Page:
Scientists say they have been able to use machine-learning algorithms to decode animal communication and learn what they are saying.
“Let’s try to find a Google Translate for animals,” Diana Reiss, co-founder of Interspecies Internet, a think tank devoted to facilitating cross-species communication, told the New York Times.
According to Dr. Alison Barker, a neuroscientist at the Max Planck Institute for Brain Research in Germany, that’s exactly what they are trying to do.
In a study of mole rats, Dr. Barker and her colleagues discovered when they used machine-learning algorithms to analyze 36,000 vocal sounds recorded in several mole rat colonies, not only did each mole rat have its own vocal signature, but each colony had its own distinct dialect.
“The greeting call, which I thought was going to be pretty basic, turned out to be incredibly complicated,” said Dr. Barker.
After the algorithms suggested that naked mole rat colonies all had distinct dialects, Dr. Barker and her colleagues confirmed that the rodents were far more likely to respond to soft chirps from members of their own colonies than those from foreign ones. To rule out the possibility that the naked mole rats were simply responding to individual voices they recognized, the researchers repeated the experiment with artificial soft chirps they generated to match the dialect of a rat’s home colony. The results held.
In the wild, colony-specific dialects might help naked mole rats ensure that they are not sharing scarce resources with strangers, and may be a way of enforcing social conformity. “In these large underground tunnels, you want to make sure that everyone’s following the rules,” Dr. Barker said. “And one very quick way to test that is to make sure everyone is speaking very similarly.”
Numerous research groups are working on the ability to communicate with animals
Researchers are also studying the communications of Egyptian fruit bats.
The bats are pugilistic, frequently quarreling in their crowded colonies, and the vast majority of their vocalizations are aggressive. “Basically, they’re pushing each other,” said Yossi Yovel, a neuroecologist at Tel Aviv University who led the research. “Imagine a big stadium and everybody wants to find a seat.”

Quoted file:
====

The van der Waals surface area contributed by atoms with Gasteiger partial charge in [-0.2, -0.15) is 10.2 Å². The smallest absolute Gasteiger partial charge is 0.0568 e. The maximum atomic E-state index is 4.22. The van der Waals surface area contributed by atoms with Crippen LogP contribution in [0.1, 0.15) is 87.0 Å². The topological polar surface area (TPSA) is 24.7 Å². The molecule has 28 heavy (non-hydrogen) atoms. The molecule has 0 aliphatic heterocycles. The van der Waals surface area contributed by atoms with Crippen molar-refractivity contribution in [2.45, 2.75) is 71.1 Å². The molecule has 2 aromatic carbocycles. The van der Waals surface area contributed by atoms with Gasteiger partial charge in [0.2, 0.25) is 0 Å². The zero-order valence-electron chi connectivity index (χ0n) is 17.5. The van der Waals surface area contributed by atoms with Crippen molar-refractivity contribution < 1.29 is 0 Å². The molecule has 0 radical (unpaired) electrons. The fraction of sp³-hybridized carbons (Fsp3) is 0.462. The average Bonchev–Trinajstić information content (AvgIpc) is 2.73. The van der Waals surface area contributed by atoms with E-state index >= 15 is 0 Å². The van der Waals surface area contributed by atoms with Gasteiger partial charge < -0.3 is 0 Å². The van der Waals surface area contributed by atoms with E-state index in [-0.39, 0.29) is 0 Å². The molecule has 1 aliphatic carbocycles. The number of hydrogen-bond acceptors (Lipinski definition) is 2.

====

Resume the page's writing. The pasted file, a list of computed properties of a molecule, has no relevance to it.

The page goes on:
But a machine-learning system could distinguish, with 61 percent accuracy, between aggressive calls made in four different contexts, determining whether a particular call had been emitted during a fight related to food, mating, perching position or sleep. That’s not a perfect performance, Dr. Yovel noted, but it is significantly better than the 25 percent accuracy associated with random guessing.
Another group of scientists are also trying to decode the communication of sperm whales.
Project CETI (Cetacean Translation Initiative) is installing core whale-listening stations and plans to use robotic fish to record audio and video of the whales. They will also be utilizing small acoustic tags to record the vocalizations and movements of the whales.
“Every which way we turn there’s another question,” said David Gruber, a marine biologist at Baruch College who leads Project CETI. “If there was a big event that happened a week ago, how would we know that they’re still communicating about it? Do whales do mathematics?”
The Earth Species Project, along with Michelle Fournet, a marine acoustic ecologist at the University of New Hampshire, are also using machine-learning algorithms in an attempt to decipher humpback whale communication.
Given enough data about how whales converse with each other, machine-learning systems should be able to generate plausible responses to specific whale calls and play them back in real time, experts said. That means that scientists could, in essence, use whale chatbots to “converse” with the marine mammals even before they fully understand what the whales are saying.
“At some point, it might be a real dialogue,” said Michael Bronstein, a machine-learning expert at Oxford and part of Project CETI.
As is the case with many scientific endeavors, these attempts to communicate with animals raises some ethical concerns.
“If you find patterns in animals that allow you to understand their communication, that opens the door to manipulating their communications,” said Tom Mustill, author of How to Speak Whale: A Voyage into the Future of Animal Communication.
Reactions to this latest report about scientists trying to communicate with animals ranged from comical to concerned on social media.
What could *possibly* go wrong? 😬— Andrea Wolfson (@andrea_wolfson) August 30, 2022
We really don't want to communicate with cats.— Diogenes Sarcastica 🇺🇸 (@DSarcastica) August 30, 2022
The entire human civilization would regret that
Took scientists long enough.— B_lank. (@RC_lank) August 30, 2022
We cannot communicate with aliens before we figure out how to talk with the species we see every day.
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